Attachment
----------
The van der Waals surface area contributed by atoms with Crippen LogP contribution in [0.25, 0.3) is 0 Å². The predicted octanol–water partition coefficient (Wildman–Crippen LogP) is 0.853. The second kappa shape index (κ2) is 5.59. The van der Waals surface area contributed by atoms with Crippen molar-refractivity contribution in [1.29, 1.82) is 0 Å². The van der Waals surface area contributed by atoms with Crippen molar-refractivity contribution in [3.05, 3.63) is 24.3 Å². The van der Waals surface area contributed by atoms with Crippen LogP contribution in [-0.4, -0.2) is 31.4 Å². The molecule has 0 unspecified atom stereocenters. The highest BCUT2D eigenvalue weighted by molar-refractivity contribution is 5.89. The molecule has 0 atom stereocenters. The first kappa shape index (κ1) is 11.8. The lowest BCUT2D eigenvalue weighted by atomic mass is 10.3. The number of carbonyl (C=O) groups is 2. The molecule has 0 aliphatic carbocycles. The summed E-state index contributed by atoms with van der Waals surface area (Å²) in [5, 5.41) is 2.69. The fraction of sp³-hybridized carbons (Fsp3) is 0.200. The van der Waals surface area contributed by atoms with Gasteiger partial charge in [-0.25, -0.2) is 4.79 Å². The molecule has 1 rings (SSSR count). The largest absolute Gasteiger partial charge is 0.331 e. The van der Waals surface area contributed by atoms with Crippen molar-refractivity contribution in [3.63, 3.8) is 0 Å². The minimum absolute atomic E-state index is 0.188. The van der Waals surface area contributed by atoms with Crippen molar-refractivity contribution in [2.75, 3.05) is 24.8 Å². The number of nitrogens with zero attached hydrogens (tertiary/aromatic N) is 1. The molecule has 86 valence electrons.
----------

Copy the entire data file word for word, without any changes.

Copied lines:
The van der Waals surface area contributed by atoms with Crippen LogP contribution in [0.25, 0.3) is 0 Å². The predicted octanol–water partition coefficient (Wildman–Crippen LogP) is 0.853. The second kappa shape index (κ2) is 5.59. The van der Waals surface area contributed by atoms with Crippen molar-refractivity contribution in [1.29, 1.82) is 0 Å². The van der Waals surface area contributed by atoms with Crippen molar-refractivity contribution in [3.05, 3.63) is 24.3 Å². The van der Waals surface area contributed by atoms with Crippen LogP contribution in [-0.4, -0.2) is 31.4 Å². The molecule has 0 unspecified atom stereocenters. The highest BCUT2D eigenvalue weighted by molar-refractivity contribution is 5.89. The molecule has 0 atom stereocenters. The first kappa shape index (κ1) is 11.8. The lowest BCUT2D eigenvalue weighted by atomic mass is 10.3. The number of carbonyl (C=O) groups is 2. The molecule has 0 aliphatic carbocycles. The summed E-state index contributed by atoms with van der Waals surface area (Å²) in [5, 5.41) is 2.69. The fraction of sp³-hybridized carbons (Fsp3) is 0.200. The van der Waals surface area contributed by atoms with Gasteiger partial charge in [-0.25, -0.2) is 4.79 Å². The molecule has 1 rings (SSSR count). The largest absolute Gasteiger partial charge is 0.331 e. The van der Waals surface area contributed by atoms with Crippen molar-refractivity contribution in [3.63, 3.8) is 0 Å². The minimum absolute atomic E-state index is 0.188. The van der Waals surface area contributed by atoms with Crippen molar-refractivity contribution in [2.75, 3.05) is 24.8 Å². The number of nitrogens with zero attached hydrogens (tertiary/aromatic N) is 1. The molecule has 86 valence electrons.